Raymond, thanks a lot again for your help! It’s a pleasure to have someone with so much experience critiquing my suggestion.
Not updating a dictionary is cheaper than updating a dictionary. With the current implementation, we can have millions of consecutive cache hits and NEVER have to mutate the dictionary (no resizes, no reinsertions, no memory allocations, it is just cheap pointer updates).
I am familiar with that argument. But the benchmark disagrees even for the hits-only workload: it’s the same speed in both implementations, and my patch uses less memory.
I am a bit surprised at this result myself to be honest! The common case in my patch is simple enough, but every once in a while we have to pay for the compaction. I suspect the memory savings help the performance somehow. But I don’t want to make the mistake of trying to outguess the benchmark data with my half-formed ideas.
I’d be more than happy to run some other benchmarks than those I already did, if you have a suggestion.
The path we care about most is a cache hit because misses are dominated by the user function call.
Yes, that makes sense. I agree.
You probably want to look at the hits-only workload, and perhaps a workload that has 90% hits or so?
The ‘direct’ lru-cache has the same performance for the hits-only workload, and a better performance for a workload with at least some misses.
Cache miss performance is less important than hits, but it is worth a look at well. The dict implementation is not optimized for finding the oldest item. Essentially, it runs d.pop(next(iter(d))) which gets quadratically more and more expensive until a resize occurs.
What you are describing was a real problem with @storchaka’s otherwise excellent, old ‘move-to-end’ patch.
But that’s not how my patch works. My patch finds and deletes the oldest entry in amortised O(1).
As a sanity check: this problem would mainly occur in a miss-heavy workload. And sure enough, all three of @storchaka’s old patches ‘cause significant slowdown (around 2.3x) in the case of many misses’ (compared to unpatched).
My code does better than main in the case of many misses.
Currently a dict can be tuned for normal workloads and not have to worry about lru_cache workloads which are extreme. In particular, the usable fraction needs to be set high for normal workloads, high for an lru cache miss workload, and low for an lru cache hit workload.
You are right in principle.
Let’s look at the cases of what we’d want:
|Workload||Slack in indices||Slack in entries|
|‘main’ lru_cache hit-only||high||none|
|‘main’ lru_cache at least some misses||high||high|
|‘direct’ lru_cache hit-only||high||high|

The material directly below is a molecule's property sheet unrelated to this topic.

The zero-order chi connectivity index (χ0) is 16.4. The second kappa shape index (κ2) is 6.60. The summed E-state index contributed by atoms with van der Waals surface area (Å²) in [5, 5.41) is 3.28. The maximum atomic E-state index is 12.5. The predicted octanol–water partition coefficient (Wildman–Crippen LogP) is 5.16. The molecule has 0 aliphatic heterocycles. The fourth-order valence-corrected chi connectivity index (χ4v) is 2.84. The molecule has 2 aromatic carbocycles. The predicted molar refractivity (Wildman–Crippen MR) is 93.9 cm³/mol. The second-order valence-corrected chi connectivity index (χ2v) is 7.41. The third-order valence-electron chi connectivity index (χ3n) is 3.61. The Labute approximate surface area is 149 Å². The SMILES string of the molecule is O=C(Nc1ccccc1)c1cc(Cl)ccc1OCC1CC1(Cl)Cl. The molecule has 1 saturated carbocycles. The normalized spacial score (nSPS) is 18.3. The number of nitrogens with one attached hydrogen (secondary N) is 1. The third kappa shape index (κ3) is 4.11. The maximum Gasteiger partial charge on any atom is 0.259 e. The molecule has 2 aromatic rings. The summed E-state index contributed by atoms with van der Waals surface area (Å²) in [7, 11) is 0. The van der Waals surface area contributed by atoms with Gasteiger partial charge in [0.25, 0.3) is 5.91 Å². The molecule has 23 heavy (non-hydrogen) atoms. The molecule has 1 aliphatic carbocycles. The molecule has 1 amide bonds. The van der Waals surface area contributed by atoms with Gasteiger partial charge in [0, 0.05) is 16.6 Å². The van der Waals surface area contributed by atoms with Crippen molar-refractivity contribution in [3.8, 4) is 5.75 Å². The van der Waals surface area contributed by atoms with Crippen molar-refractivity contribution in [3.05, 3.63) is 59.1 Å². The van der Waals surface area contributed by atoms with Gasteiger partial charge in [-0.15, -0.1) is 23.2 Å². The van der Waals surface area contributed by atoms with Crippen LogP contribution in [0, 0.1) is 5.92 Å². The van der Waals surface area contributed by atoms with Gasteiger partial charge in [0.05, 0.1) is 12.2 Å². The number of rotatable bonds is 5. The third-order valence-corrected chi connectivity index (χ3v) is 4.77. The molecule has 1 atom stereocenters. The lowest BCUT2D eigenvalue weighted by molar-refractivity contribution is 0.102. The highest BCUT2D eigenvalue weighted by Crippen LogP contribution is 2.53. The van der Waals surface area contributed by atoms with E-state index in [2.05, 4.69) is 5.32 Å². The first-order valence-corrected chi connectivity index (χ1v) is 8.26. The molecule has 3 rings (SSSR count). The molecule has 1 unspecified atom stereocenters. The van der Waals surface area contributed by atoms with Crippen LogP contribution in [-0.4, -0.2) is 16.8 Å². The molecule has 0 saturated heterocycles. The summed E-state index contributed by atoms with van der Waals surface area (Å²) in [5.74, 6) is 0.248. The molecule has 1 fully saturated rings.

|‘direct’ lru_cache at least some misses||high||high|
GROWTH_RATE determines the slack in indices, and a combination of
USABLE_FRACTION determines the slack in entries.
If you have the ability to predict perfectly whether your lru_cache workload will have any misses, you could carefully tune your usable fraction.
What this will do in the best case is: save you a bit of memory. And if you get your prediction wrong, your performance will be hosed with frequent resizes.
What you could do instead is: save that memory by ditching the linked list, and get the same performance as the linked list approach for a hit-only workload or better performance for the some-misses workload.
This seems much more robust to me. Having the ability to tune is good, not needing any special tuning is better. The same tuning would work equally well for all workloads.
Almost none of the implementation complexity is in the linked list updates. What makes this problem hard is thinking through reentrancy and multithreading concerns.
A lot of human effort was expended in getting the current code correct. It would not serve users well to destabilize it. It took me a several work days to go through Serhiy’s code with a fine-toothed comb and I’m unlikely to repeat that effort ever again.
Sorry, I’m missing some context here. Are you talking about his proposed patches, or the linked-list implementation?
My recommendation is to stop thinking about the lru_cache() implementation and instead focus on what the dictionary has to do to maintain order given a fixed size array of entries, a high usable fraction, and every cache hit causing an arbitrary key to be repositioned at the end, leaving a hole earlier in the array. Run some simulations and learn how the usable fraction affects the number of resizes which require a full table scan.
Great idea! I like it so much, that this is what I’ve already done to come up with my implementation in the first place. I’ve run the benchmarks, too.
Consider adopting an adversarial mindset with your PR. It will help you be objective, help identify the flaws, help understand the underlying algorithms, help perform more useful timings, and avoid the natural tendency to identify with the PR.
That’s good advice in general. I’ve done that already, but of course, there’s always more you can do. Do you have any more ideas for benchmarks to run?
I’d be especially interested in any flaws you can point out.